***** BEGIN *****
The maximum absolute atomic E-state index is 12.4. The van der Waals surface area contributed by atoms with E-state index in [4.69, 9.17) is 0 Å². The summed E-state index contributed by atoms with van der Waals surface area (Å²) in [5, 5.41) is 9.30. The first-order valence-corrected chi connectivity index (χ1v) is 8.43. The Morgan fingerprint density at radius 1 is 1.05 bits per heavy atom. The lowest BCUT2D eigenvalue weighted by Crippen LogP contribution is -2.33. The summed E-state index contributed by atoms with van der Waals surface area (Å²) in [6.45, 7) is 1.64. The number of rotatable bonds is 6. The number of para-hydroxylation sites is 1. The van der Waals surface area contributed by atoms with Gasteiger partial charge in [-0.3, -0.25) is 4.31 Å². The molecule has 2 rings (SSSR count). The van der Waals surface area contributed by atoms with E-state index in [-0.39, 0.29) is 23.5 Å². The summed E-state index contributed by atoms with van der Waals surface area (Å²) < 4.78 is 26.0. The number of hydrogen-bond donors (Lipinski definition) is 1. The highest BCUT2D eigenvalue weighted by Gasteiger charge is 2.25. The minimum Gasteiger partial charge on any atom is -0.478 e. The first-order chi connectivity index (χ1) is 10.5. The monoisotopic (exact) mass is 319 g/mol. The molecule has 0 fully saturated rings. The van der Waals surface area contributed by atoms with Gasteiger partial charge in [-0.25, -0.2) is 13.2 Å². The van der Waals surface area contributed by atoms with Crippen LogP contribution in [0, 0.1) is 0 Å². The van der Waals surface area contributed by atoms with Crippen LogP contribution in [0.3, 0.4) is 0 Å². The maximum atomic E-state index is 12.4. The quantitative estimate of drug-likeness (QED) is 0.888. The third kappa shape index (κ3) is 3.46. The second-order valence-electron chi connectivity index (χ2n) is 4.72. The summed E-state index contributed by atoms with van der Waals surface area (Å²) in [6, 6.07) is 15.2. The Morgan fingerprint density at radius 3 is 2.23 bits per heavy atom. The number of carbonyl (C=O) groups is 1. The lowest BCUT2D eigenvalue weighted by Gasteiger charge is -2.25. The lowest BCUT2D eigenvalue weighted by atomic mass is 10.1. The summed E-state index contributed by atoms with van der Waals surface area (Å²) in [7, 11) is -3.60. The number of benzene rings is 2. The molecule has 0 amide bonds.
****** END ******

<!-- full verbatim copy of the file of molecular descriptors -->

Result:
The maximum absolute atomic E-state index is 12.4. The van der Waals surface area contributed by atoms with E-state index in [4.69, 9.17) is 0 Å². The summed E-state index contributed by atoms with van der Waals surface area (Å²) in [5, 5.41) is 9.30. The first-order valence-corrected chi connectivity index (χ1v) is 8.43. The Morgan fingerprint density at radius 1 is 1.05 bits per heavy atom. The lowest BCUT2D eigenvalue weighted by Crippen LogP contribution is -2.33. The summed E-state index contributed by atoms with van der Waals surface area (Å²) in [6.45, 7) is 1.64. The number of rotatable bonds is 6. The number of para-hydroxylation sites is 1. The van der Waals surface area contributed by atoms with Gasteiger partial charge in [-0.3, -0.25) is 4.31 Å². The molecule has 2 rings (SSSR count). The van der Waals surface area contributed by atoms with E-state index in [-0.39, 0.29) is 23.5 Å². The summed E-state index contributed by atoms with van der Waals surface area (Å²) < 4.78 is 26.0. The number of hydrogen-bond donors (Lipinski definition) is 1. The highest BCUT2D eigenvalue weighted by Gasteiger charge is 2.25. The minimum Gasteiger partial charge on any atom is -0.478 e. The first-order chi connectivity index (χ1) is 10.5. The monoisotopic (exact) mass is 319 g/mol. The molecule has 0 fully saturated rings. The van der Waals surface area contributed by atoms with Gasteiger partial charge in [-0.25, -0.2) is 13.2 Å². The van der Waals surface area contributed by atoms with Crippen LogP contribution in [0, 0.1) is 0 Å². The van der Waals surface area contributed by atoms with Crippen LogP contribution in [0.3, 0.4) is 0 Å². The maximum atomic E-state index is 12.4. The quantitative estimate of drug-likeness (QED) is 0.888. The third kappa shape index (κ3) is 3.46. The second-order valence-electron chi connectivity index (χ2n) is 4.72. The summed E-state index contributed by atoms with van der Waals surface area (Å²) in [6, 6.07) is 15.2. The Morgan fingerprint density at radius 3 is 2.23 bits per heavy atom. The number of carbonyl (C=O) groups is 1. The lowest BCUT2D eigenvalue weighted by Gasteiger charge is -2.25. The lowest BCUT2D eigenvalue weighted by atomic mass is 10.1. The summed E-state index contributed by atoms with van der Waals surface area (Å²) in [7, 11) is -3.60. The number of benzene rings is 2. The molecule has 0 amide bonds.